I have previously written that I lack empathy. I blame this on my childhood. I repressed my feelings as a defense mechanism to protect me from the pain of my parents’ divorce. Recently, I’ve had cause to reevaluate this characterization of me.
It isn’t that I lack empathy. It’s that my empathy causes me so much pain that I will do virtually anything to push it down. In my 40 years on this earth, “anything” has included food (especially sugar), sex, alcohol, self-mutilation, exercise, starving, binging and purging. Those are uncomfortable things to confess. Now that I’m a mom, I take more honest looks at myself. I do not want my daughters, who will someday (pleaseohpleaseohpleaseohplease) be women, to suffer as I have, to believe they are not enough and that their feelings will kill them.
I regularly have to remind myself that my feelings won’t kill me either. They are intense and terrifying and painful, but they do pass.
It’s gotten to the point where I can’t bring myself to watch most movies. I love movies, and I look forward to the Oscars every year. I want it to be like the old days when I’d seen all of the films and had strong feelings about the outcomes. Despite access to those Oscar screeners that people pass around this time of year (allegedly. No lawbreakers here, officer. Move along) I haven’t seen the nominees. “Life of Pi” looks compelling, but someone told me there is animal suffering in it. No thanks. I’m a Daniel Day-Lewis fan, but (spoiler alert) I know what’s in store for the President in “Lincoln.” A movie with the word “Beast” in the title is probably not a good bet for a depressive still teetering on the edge of postpartum depression. As much as an American film called “The Miserables” is destined to bring me down, a French film titled “Amour”? Likely to be the most depressing fucking thing ever.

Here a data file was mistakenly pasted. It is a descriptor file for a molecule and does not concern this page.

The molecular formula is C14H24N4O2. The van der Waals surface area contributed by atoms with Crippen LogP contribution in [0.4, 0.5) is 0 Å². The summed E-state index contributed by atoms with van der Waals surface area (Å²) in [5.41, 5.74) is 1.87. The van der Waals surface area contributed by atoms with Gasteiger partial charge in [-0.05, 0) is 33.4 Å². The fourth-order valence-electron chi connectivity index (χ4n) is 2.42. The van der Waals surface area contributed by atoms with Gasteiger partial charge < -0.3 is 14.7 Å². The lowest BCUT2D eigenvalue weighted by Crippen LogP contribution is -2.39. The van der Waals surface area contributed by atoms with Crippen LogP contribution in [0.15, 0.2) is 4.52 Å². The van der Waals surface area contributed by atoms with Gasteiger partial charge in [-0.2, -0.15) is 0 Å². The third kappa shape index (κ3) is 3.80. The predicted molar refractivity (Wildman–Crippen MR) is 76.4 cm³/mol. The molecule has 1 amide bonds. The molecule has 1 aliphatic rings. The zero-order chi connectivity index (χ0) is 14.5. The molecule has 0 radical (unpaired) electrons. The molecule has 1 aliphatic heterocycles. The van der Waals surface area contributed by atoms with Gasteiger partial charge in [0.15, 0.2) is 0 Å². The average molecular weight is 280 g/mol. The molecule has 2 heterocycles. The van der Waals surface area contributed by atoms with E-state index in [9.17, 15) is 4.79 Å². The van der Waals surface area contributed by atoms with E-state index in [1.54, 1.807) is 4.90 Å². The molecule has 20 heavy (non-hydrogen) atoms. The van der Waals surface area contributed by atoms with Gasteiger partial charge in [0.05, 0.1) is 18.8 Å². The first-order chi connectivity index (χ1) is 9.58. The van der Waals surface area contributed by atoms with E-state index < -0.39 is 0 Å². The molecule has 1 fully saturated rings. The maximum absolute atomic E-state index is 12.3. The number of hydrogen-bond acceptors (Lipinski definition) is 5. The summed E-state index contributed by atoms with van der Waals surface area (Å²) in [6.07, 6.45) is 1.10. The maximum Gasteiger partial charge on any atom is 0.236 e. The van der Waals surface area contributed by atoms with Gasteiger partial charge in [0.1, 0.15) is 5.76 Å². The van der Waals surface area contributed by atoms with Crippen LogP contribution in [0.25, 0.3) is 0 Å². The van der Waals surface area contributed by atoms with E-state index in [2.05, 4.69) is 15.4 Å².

That leaves me with “Argo,” and I’m not going to lie. I have a Ben Affleck thing. I never saw “Daredevil,” so I’m still capable of taking him seriously. I enjoyed “The Town,” although I found myself uncomfortably fixated on the child of the whorey Blake Lively character, imagining what kind of sad life was in store for him (her? I’ve blocked it out). It wasn’t as bad as “Gone, Baby, Gone”. After that film, I had to actively force myself to do a therapeutic technique where I aggresively replaced my intrusive thoughts with different thoughts. Not with wine.
I’m going to bite the bullet and watch “Lincoln.” Pun intended. I know it works out well for the slaves, at least. I don’t need to even bring Quentin Tarantino into this conversation, do I? When I was in college I went to see that movie every living human being was saying was the best movie they had ever seen ever and that filmmaking had been elevated to nosebleed heights as never before. My innocence died that day in the Sunday Matinee of “Pulp Fiction.” I don’t think that “ass rape” and “masterpiece” ever get to be in the same review.
“Argo” makes the cut as well. I’m going to make my husband watch with me, so if Ben Affleck is good, Odie will stop constantly singing that song from “Team America: Word Police” whenever he’s feeling romantic.
“I need you like Ben Affleck needs acting school…” Maybe the Academy had that infernal tune stuck in their heads while filling out the ballots.